Jones, K. & Howley, M. (2010) Journal of Research in Sp. Ed. Needs, 10 (2), p.115-123.
This study looked at a system of training in interactive skill building with children with autism.
The Background: The Learning and Autism Support team (LAST) was a team within a UK local authority Special Needs Teaching Service (SNTS). From this team an interaction specialist (Interactionist) was given the role to train a school’s TAs (trainees) in approaches based on parents-infants interactions, including Intensive Interaction. One-to-one sessions were carried out, included children engaging with the ‘Interactionist’, and engaging with trainees as the Interactionist mentored them.
Methods: 5 primary schools completed the programme over a 1-year period, with participating children identified as having autism, Asperger Syndrome and autism with learning difficulties. Views were collected from SENCos, trainees and teachers in each school. The participants’ views were gathered via a variety of methods e.g. questionnaires followed up by semi-structured interviews. Questionnaires were also given to parents of the children. All interviews were recorded, transcribed and thematically analysed.
Findings: Overall, outcomes for the children were reported as positive in terms of relationships with peers and adults, improved communication, behaviour and enjoyment of interactions. Improved Interactions with peers were described by both class teachers and trainees:
- ‘Interaction with children in the playground has been the most obvious immediate benefit.’ (Trainee)
- ‘…her teacher came down and said ‘I have had the longest conversation I have ever had with him.’ (SENCo)
- ‘She really has enjoyed it and her behaviour… in the classroom has improved… ’ (Trainee)
- ‘He can now play with two other children around home …. he is calmer for longer and can play family games.’ (Parent)
Despite some initial anxieties, most trainees viewed the programme as positive. Trainees indicated high levels of satisfaction with the programme which included modelling of one-to-one sessions with the Interactionist. The training was reported to have a direct impact upon trainees’ confidence in how to implement interaction approaches. The partnership between the trainee and the Interactionist was identified as a key component of the approach. Other key features included on-going monitoring, evaluation and recording. It also became clear that the key factors central to achieving the programme aims was the development of partnerships within a systemic approach. All of the schools indicated that they would continue the programme and were keen to train other TAs.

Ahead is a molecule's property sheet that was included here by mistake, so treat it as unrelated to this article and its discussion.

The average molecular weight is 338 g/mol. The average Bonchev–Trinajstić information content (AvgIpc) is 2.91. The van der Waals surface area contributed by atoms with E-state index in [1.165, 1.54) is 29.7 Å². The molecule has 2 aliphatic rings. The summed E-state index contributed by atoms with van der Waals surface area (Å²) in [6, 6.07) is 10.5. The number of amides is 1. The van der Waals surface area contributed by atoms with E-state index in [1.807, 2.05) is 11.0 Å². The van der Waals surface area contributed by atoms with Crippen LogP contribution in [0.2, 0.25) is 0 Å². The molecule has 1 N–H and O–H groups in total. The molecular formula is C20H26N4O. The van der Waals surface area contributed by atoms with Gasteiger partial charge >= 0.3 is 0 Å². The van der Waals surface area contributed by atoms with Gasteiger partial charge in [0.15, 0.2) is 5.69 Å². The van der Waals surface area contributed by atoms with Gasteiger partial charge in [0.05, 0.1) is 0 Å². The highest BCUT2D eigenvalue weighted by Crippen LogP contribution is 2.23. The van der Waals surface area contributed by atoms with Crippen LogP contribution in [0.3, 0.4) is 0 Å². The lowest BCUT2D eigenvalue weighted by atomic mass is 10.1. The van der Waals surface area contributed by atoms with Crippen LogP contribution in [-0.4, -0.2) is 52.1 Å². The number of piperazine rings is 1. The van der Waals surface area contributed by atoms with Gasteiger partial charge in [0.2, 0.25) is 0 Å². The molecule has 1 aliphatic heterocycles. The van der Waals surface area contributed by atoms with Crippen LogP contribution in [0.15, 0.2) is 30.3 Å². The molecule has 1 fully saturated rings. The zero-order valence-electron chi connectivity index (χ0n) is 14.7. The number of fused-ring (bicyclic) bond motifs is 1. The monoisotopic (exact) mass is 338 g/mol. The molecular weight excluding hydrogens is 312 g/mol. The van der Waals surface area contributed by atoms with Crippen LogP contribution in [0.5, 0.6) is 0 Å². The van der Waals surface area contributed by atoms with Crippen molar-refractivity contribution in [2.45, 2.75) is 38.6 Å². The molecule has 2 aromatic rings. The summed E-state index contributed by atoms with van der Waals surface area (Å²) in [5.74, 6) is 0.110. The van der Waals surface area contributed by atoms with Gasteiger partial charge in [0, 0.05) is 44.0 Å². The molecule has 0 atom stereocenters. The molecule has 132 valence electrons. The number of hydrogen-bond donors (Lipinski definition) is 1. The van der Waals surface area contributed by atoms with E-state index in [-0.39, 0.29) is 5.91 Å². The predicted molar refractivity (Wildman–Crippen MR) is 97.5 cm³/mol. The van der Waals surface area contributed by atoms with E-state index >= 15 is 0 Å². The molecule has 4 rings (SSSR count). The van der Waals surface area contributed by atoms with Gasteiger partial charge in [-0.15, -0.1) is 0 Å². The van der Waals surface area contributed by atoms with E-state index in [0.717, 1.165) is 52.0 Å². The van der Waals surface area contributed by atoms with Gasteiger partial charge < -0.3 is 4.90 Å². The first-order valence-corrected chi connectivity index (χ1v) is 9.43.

Discussion: whilst noting the positive outcomes, the authors suggested caution in generalising the findings due to the small scale size of this study. However, the positive outcomes demonstrated that the aims and principles of interactive approaches have relevance for children, regardless of their cognitive ability and that such approaches can be incorporated into mainstream practice. It was clear that the programme provided a clearly delineated process of professional development and support, enabling TAs to participate in a journey from the trainee to autonomous programme deliverer. Implicit within this is the view that imposing an external ‘expert’ upon school staff can have a ‘deskilling’ impact, and serve to propagate the view that effective SEN support is the remit of a minority of skilled individuals. The authors finally conclude that vital to the maintenance of an effective system are the roles, responsibilities and remits of all the key players. In the context of this study, all participants felt a sense of ownership of their respective spheres, while engaging in a partnership to ensure the success of the programme as a whole.